OMA completed training for the LGBTQ and Ally Network of Support and the Racial Solidarity Network cohorts for the fall, with the LGBTQ network wrapping up 2021 with over 1,000 community members that have participated since that program’s creation in Spring 2010. These two signature network programs invite students, faculty, and staff to engage in an interactive 5-hour workshop which has been offered in multiple formats during the fall: two days in person – 2.5 hours each, one 5-hour day in person, and one 5-hour day virtually. Participants are also added to a Blackboard organization with a variety of resources to supplement the workshop.

The spring Racial Solidarity Network has continued to be offered in February and anyone interested in joining this semester can click here to register. Participants can select to attend on either February 15 and 22, or February 16 and 23.

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GOAL: Create a More Welcoming and Affirming Campus.

February 1 at 6 p.m.: the Office of the Chief Diversity Officer is co-sponsoring an event featuring journalist and creator of the 1619 Project, Nikole Hannah-Jones, and hosted by Fordham Law School, titled: Speaking Truth to Power: A Conversation with Nikole Hannah-Jones. Click here to register.

February 3 at 6 p.m., the Office of the Chief Diversity Officer is co-sponsoring an event hosted by the Department of African & African American Studies, featuring Tina Campt, Ph.D., Brown University, presenting her new book A Black Gaze: Artists Changing How We SeeClick here to register.

February 9 (time TBD): the Office of the Chief Diversity Officer is co-sponsoring a virtual event featuring eminent philosopher and theologian Cornel West, Ph.D., Union Theological Seminary. The event is being hosted by the FCRH student organization ASILI: The Black Student Alliance. Specific details are forthcoming.

The Office of Multicultural Affairs (OMA) cultural committees hosted a series of events for both LGBTQ History Month in October and Native American and Indigenous People’s History Month in November. Some of the events included the signature LGBTQ “Flags on the Lawn” program held at both Rose Hill and Lincoln Center, and the 5th Annual Native American Festival on November 20.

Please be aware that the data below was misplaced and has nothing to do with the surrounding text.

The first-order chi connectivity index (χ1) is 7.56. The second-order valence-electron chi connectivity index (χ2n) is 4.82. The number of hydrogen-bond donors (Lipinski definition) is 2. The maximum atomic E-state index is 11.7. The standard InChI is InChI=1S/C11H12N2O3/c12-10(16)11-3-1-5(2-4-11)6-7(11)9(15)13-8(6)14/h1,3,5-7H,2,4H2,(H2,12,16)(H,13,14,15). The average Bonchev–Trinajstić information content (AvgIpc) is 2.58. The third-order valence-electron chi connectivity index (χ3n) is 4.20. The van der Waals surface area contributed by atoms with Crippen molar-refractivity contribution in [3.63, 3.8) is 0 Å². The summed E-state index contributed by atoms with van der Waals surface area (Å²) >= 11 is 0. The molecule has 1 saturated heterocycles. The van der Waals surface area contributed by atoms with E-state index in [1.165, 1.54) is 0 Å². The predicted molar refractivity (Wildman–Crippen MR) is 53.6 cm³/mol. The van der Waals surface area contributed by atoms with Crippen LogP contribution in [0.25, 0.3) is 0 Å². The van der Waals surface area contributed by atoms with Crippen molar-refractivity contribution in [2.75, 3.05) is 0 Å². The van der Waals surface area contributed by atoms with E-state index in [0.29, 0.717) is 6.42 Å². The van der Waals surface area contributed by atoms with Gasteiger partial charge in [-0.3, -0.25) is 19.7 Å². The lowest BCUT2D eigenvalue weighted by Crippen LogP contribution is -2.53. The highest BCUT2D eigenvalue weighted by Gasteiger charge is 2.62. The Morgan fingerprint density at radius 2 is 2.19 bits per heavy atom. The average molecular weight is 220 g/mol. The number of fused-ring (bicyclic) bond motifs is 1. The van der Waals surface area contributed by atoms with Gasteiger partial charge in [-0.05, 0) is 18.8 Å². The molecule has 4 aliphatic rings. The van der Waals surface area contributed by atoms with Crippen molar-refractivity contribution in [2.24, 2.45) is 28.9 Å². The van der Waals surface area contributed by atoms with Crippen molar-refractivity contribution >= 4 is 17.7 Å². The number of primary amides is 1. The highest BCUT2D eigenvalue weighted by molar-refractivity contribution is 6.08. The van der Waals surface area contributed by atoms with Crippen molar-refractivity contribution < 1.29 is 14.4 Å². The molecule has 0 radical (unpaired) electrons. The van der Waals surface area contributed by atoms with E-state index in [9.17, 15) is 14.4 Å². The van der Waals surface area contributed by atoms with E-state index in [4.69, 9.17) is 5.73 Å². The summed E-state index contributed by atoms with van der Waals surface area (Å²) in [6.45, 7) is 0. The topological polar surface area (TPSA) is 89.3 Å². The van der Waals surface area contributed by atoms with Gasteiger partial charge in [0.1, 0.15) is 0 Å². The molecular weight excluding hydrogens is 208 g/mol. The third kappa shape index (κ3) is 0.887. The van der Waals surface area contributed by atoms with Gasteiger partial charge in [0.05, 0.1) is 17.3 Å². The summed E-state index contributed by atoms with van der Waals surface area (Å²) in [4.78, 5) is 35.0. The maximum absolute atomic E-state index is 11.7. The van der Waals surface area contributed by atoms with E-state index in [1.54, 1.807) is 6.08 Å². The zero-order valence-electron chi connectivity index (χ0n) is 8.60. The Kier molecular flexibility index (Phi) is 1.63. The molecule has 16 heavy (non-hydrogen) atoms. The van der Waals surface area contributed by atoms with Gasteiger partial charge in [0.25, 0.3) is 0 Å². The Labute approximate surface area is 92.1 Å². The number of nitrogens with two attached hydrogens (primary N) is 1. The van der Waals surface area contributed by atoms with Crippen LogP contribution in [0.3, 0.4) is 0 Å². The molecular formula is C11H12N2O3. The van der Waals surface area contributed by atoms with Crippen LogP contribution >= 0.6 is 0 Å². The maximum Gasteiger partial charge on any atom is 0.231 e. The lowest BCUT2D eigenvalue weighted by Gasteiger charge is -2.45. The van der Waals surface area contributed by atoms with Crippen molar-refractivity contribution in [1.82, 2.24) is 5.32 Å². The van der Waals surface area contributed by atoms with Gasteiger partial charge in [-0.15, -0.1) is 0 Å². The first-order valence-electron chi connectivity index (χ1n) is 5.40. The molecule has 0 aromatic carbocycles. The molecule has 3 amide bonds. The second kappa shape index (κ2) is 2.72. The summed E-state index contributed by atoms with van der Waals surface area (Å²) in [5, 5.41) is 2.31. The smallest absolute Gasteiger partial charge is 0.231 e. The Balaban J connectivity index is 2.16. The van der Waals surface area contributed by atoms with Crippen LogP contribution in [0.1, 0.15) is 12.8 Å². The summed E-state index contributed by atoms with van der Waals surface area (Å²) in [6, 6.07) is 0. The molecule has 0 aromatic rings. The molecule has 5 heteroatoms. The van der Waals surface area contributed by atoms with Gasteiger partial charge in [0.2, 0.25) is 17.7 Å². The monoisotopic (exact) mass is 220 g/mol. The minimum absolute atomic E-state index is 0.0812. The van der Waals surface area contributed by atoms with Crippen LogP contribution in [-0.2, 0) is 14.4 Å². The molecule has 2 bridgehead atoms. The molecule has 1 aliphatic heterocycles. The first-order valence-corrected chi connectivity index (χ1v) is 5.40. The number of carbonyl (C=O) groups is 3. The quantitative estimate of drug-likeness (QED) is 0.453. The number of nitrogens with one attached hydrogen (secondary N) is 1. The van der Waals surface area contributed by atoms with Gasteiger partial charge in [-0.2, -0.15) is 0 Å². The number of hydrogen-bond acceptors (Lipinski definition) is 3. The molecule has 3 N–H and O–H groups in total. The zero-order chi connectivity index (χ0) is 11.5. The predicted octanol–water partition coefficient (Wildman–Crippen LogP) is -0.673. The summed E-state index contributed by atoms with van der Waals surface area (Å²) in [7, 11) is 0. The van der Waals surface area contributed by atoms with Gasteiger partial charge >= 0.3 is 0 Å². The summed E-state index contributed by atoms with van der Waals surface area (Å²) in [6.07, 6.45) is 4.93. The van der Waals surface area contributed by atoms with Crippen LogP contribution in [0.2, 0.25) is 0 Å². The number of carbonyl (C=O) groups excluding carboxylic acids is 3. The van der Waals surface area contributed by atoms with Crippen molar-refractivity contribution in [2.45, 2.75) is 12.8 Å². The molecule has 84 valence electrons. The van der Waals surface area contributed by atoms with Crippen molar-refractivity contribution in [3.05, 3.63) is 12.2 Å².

In celebration of the Feast of Our Lady of Guadalupe, OMA held Masses and receptions at Rose Hill and Lincoln Center on December 10 in collaboration with Campus Ministry, Student Involvement at Lincoln Center, the Center for Community Engaged Learning, and the Office of the Chief Diversity Officer. While connecting with Mano a Mano: Mexican Culture Without Borders, both events were able to invite a mariachi band to provide music during the Mass in addition to assistance with interactive paper flower making during tabling the days before the event. If you are interested in learning more about Our Lady of Guadalupe’s significance and history, please view this video recorded by Juan Aguirre, Director of Mano a Mano.

The OMA slate of events for Martin Luther King Week 2022 (January 18 through 24) included a screening of King in the Wilderness, interactive tabling, and a social media campaign on Instagram.

Lunar New Year Week 2022 (January 31 through February 4) will consist of interactive tabling, a “Food Crawl” in New World Mall, and a movie screening of The Joy Luck Club: Rose Hill, McGinley Commons; Lincoln Center, South Lounge: 6:30 p.m.

Black History Month 2022 events include speakers, movie and trivia nights, and “Love Your Hair Expo” series of programs which will include a virtual panel and interactive tabling with self-care giveaways highlighting Black-owned businesses: Thursday, February 24: Virtual Panel 11 a.m. to 12 p.m., and in-person tabling from 12 to 2 p.m.

Please follow OMA’s various Instagram accounts to stay up to date on upcoming events
@fordhamOMA, @blackhistoryatfordham, @fordhamAAPI

Fordham News

GOAL: Build Lasting Partnerships With Our Neighbors
GOAL: Amplify our Voice in Educating for Justice Beyond the Campus

Fordham News